Did Cameron accept cash for gay marriage?
‘Awesome’ = beneficial, cool, great (or the term Americans use to describe everything).
His Grace wouldn’t pay £250k for dinner with the Prime Minister, not merely because his meagre stipend doesn’t quite extend that far, but also because he is more than aware that dinners with politicians are utterly vapid affairs. Paul Goodman has the measure of them (and he should know):
Cameron...asks questions, remembers their children’s names, and listens attentively... When donors thump the table and urge that the Tube drivers all be fired, or that the Dangerous Substances Directive be shredded, or Balmoral be transformed into a tourist attraction, he nods thoughtfully and smiles agreeably.But His Grace digresses. Mr Cruddas went on to suggest that a ‘premier league’ of donors can contribute policy ideas which are ‘fed in’ to Downing Street’s policy process. While Mr Cruddas swiftly resigned and David Cameron has moved to reassure the public that ‘donations to the Conservative party do not buy party or government policy’, it transpires that an anonymous but ‘eminent’ (gay?) male Conservative Party supporter combined a substantial donation to the Party with a report on same-sex marriage, which he ‘fed’ into the No10 Policy Unit.
So what comes of this...? Two things. First, the Prime Minister thanks those present, saying that the evening has been splendid, invaluable – terrific to hear your views. Second, he returns to the bosom of his family, where he reads his wife extracts from Vogue, or plans to bomb Buenos Aires, or plays Angry Birds online, or does whatever else he does in the little private time available to him: at any rate, he immediately forgets about the evening’s dinner.
Peter Cruddas announced: “His voice has been heard”.
Well, hasn’t it just.
Eagle-eyed Roman Catholic Deacon Nick Donnelly (who runs the excellent Protect the Pope blog) spotted an intriguing tweet by the Sunday Times Insight team, which rather suggests that the ‘eminent donor’ was not only donating his eminent wealth, but also being rather free with his views on sexual morality and equality. Did a cash-for-access donor influence David Cameron’s gay marriage policy?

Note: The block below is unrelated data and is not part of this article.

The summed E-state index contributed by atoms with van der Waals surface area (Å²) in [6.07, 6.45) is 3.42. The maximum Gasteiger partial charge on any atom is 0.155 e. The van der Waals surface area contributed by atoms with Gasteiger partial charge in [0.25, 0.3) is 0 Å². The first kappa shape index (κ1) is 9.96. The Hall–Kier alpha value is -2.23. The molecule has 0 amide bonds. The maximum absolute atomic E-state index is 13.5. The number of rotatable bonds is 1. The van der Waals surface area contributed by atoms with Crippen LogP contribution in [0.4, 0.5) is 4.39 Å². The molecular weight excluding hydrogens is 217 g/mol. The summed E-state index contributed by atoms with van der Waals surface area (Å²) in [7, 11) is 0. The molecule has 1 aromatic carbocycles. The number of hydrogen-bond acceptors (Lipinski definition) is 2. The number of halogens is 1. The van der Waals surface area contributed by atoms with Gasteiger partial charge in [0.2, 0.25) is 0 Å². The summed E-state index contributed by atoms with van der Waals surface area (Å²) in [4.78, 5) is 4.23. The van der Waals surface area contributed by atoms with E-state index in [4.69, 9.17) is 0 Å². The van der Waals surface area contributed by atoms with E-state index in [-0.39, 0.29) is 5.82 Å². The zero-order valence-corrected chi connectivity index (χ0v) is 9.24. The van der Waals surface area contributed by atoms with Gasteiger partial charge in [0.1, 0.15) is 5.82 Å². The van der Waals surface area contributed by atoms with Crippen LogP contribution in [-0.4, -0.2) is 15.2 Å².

For some reason, the Conservative Party has not disclosed who submitted the ‘gay marriage’ paper to the No10 Policy Unit. Deacon Nick asks: “What are the links between homosexual lobbyists and the government? Have they paid for access to influence the government?” And he speculates (which, he says, is ‘only natural’) over the identity of such an influential anonymous ‘eminent donor’, especially since the Prime Minister appears to have discovered that same-sex marriage is a thoroughly conservative/Conservative pursuit at around the same time as the ‘eminent donor’ made his donation.
Even Tony Blair knew that the appearance of collusion is profoundly damaging for politics and for the democratic process. Back in 1997, just six months into his premiership, it was revealed that Bernie Ecclestone, the Formula One chief, had donated £1million to Labour – a donation only made public after the government had announced F1 would be exempt from a ban on tobacco advertising which was a key plank of Labour’s election manifesto. Mr Ecclestone lobbied for the exemption at a meeting at No10 with Mr Blair just a month before the announcement of the exemption. In the political furore and media mayhem that followed, Mr Blair repeatedly downplayed the link between the donation and the decision to exempt Formula One. But the link was exposed and the source of the exemption policy as plain as the proverbial pikestaff.
But that was a superficial matter of business capitalism: gay marriage is a profound shift in culture, tradition and definition. If some ‘eminent donor’ lobbied David Cameron for a change in the law, and ‘his voice has been heard’, as Peter Cruddas said, as a result of this donation, then it is time for the Prime Minister to disclose both the identity of the donor and the contents of his policy paper.
And this is not a question of being pro or anti same-sex marriage; it is a question of honesty, integrity and transparency. For it certainly appears that, while the public are being denied a genuine consultation on the proposal, a rich individual, who is male and probably gay, is able to purchase influence over Government policy in exchange for a hefty donation to the Conservative Party.
Of course, there is no reason to suppose that the anonymous donor is gay, for many heterosexuals support the cause of ‘gay marriage’ (just as many homosexuals oppose it, but they are conveniently marginalised and discriminated against by the more aggressive gay lobby). For what it’s worth, His Grace thinks Deacon Nick’s guess of Sir Elton John is very wide of the mark. It is more likely to be someone very much younger, openly gay, savvy in business, cool and Cameroon, with political ambitions, and (recently back) on the Approved List of Candidates.